The most notable of which had to be their reticent personalities. Sakurai is withdrawn due to his passivity on things but after meeting Youichi, he started showing more interest and dedication to his work again, much to the joy of his co-workers who had so much respect for him. Meanwhile, Youichi learned that people do genuinely want to get to know him and not just because he was his father's son, and it's up to him to open up and communicate his feelings to other people especially those who already care about him.




This is a highly recommended yaoi manga because it has depth and real character development but not at the expense of some really sensual moments that do happen with the couple, or vice-versa. It has the perfect balance of substance and showmanship if you're both into great storytelling and really sexy-hot moments. The simplicity of Hidaka's writing is a good foundation for genuinely poignant moments in between, where Sakurai does care about how their age gap could be detrimental to Youichi's future, and where Youichi does grow up and acknowledge that his cold ambivalence has to change if he ever hoped to become more than just friends with his first love. There are other important events that transpired in this manga, particularly Youichi dealing with his parents' death, and his friendship with a certain classmate from the university whose intentions are not as innocent after the first glance.

And don't worry, hardcore fujoshi fans! The build-up and drama would definitely reward you with hot action at the last volume when Sakurai and Youichi finally do consummate their love affair. It was made all the more intense by the fact that you see them truly falling in love and finding a way to make it work in spite of the initial struggles. There is a lot of grueling conversations about the difficulty in their communication styles, but with Sakurai's patience and Youichi's openness, they both do decide together that they are willing to endure a lot for each other if it meant staying together. It's not going to be easy, however, because Youichi still had decades of his life ahead of him while Sakurai doesn't and that experience gap is a challenge they're going to have to keep weathering together as their relationship hopefully continues thriving. Unfortunately, Hidaka only kept the story to a minimum of five volumes and I would definitely like to see this get picked up again.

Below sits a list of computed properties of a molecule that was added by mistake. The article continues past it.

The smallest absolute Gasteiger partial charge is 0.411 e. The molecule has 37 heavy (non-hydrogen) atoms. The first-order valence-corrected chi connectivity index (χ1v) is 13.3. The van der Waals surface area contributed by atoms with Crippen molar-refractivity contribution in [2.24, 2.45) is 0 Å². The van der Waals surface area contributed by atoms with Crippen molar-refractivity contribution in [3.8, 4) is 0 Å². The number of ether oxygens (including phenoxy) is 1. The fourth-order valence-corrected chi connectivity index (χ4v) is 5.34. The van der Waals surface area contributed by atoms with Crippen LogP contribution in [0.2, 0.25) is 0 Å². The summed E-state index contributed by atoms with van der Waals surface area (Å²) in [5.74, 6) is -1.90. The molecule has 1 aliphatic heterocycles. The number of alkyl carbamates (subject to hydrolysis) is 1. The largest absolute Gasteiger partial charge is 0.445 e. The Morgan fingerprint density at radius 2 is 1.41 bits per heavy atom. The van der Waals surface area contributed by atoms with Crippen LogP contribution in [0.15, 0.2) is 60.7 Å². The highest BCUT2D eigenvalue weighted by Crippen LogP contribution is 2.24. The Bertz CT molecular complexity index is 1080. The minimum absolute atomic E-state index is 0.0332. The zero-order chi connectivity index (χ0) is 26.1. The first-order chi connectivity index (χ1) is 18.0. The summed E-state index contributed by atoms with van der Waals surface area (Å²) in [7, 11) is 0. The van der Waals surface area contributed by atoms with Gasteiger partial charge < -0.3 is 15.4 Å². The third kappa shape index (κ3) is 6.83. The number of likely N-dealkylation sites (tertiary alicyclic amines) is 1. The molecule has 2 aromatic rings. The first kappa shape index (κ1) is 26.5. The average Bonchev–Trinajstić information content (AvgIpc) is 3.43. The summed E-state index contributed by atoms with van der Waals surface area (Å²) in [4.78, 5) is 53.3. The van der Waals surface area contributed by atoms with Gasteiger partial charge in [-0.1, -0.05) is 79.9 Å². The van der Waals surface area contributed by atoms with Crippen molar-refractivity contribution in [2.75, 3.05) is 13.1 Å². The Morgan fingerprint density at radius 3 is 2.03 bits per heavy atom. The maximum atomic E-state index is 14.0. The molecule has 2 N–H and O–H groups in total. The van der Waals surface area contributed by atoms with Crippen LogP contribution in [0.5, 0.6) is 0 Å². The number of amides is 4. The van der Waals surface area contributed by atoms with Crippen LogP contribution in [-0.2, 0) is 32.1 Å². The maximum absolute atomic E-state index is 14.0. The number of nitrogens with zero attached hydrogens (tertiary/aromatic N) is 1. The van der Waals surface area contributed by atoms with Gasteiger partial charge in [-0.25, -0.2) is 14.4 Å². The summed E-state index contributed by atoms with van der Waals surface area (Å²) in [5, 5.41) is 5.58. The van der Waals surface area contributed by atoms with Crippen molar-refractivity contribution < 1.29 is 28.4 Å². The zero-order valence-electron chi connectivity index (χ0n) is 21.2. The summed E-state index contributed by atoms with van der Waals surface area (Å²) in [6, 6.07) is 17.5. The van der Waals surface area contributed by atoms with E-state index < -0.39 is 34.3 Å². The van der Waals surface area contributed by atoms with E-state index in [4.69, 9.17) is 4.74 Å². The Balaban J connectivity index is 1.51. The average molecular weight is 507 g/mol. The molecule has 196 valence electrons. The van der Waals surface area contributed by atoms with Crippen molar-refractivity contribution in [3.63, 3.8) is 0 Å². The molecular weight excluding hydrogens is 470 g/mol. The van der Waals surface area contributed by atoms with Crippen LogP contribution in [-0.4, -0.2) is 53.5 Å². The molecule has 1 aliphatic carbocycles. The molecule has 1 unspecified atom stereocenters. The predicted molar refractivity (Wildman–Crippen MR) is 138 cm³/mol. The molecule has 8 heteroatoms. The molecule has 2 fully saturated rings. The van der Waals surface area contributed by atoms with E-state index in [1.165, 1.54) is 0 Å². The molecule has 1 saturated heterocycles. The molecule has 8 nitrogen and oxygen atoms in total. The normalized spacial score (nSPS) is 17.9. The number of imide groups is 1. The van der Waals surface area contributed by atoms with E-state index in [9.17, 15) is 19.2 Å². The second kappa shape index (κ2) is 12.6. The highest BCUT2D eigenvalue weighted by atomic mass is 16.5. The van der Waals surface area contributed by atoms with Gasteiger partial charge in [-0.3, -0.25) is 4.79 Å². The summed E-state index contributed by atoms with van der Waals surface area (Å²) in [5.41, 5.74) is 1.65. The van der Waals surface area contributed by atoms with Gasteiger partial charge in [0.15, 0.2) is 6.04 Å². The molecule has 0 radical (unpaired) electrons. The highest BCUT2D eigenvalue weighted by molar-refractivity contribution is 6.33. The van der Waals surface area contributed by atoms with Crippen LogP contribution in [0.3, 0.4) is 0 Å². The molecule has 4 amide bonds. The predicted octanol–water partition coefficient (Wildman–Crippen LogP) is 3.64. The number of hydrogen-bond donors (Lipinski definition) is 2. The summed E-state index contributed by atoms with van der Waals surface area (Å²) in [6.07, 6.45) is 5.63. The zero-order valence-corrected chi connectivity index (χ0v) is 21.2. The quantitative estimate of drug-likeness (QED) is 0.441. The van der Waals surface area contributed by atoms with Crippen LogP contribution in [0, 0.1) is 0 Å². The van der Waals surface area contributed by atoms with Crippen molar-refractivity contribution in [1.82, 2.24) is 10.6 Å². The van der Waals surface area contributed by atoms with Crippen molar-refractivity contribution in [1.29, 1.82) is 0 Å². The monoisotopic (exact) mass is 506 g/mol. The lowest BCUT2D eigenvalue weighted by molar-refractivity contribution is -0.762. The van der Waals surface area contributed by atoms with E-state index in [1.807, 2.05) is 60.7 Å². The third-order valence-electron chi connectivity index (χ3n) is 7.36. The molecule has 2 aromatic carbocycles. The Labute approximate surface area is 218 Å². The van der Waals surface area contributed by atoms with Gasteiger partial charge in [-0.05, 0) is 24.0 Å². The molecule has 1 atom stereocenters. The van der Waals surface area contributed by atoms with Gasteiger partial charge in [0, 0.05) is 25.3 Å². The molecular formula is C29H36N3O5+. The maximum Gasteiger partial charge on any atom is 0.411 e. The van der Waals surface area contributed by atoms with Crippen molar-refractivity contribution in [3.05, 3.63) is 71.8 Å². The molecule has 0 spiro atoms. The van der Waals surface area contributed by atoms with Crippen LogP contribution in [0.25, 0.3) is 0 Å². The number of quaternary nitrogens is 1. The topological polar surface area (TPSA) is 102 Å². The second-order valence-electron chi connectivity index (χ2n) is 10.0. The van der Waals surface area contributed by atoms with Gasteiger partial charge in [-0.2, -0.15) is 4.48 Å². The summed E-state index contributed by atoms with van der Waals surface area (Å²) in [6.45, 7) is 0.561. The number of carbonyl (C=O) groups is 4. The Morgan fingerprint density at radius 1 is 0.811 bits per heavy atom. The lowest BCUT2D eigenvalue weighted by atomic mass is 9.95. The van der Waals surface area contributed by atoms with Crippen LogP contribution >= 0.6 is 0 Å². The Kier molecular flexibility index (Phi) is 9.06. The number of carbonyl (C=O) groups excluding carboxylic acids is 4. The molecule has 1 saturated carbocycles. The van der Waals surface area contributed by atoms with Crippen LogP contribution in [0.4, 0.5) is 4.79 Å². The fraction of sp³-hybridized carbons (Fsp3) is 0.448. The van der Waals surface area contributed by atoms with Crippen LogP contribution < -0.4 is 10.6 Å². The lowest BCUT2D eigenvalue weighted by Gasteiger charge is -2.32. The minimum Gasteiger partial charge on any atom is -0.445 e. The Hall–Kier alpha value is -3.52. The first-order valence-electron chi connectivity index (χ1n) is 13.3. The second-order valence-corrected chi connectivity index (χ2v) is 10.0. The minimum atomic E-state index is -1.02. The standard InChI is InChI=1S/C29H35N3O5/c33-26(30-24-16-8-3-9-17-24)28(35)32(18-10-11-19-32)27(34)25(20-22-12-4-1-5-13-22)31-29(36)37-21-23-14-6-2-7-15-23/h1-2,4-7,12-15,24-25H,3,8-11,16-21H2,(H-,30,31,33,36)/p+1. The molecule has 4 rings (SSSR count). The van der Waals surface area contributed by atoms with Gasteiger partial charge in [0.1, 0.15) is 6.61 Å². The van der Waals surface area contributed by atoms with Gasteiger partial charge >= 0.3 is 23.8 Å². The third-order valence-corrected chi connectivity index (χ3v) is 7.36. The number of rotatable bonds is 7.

Does the Flower Bloom by Shoko Hidaka is a true gem and one that you must read if you ever claimed to be a fujoshi. And if you are a hardcore one, chances are you have already encountered this and loved it to pieces. I can say that there is a slow burn aspect to this manga series that proves to ignite very hot once you get the engines running! Sakurai and Youichi's chemistry is undeniable, and it shows whenever Hidaka gets them in a scene or in a secluded room together. Her depictions of their amorous scenes are just so wickedly sexy! But the selling point for me, really, is that these scenes are not just there for fanservice. These love scenes were always pivotal for the progress in their relationship, and as a reader I really did feel like I was falling in love alongside them! 


RECOMMENDED: 9/10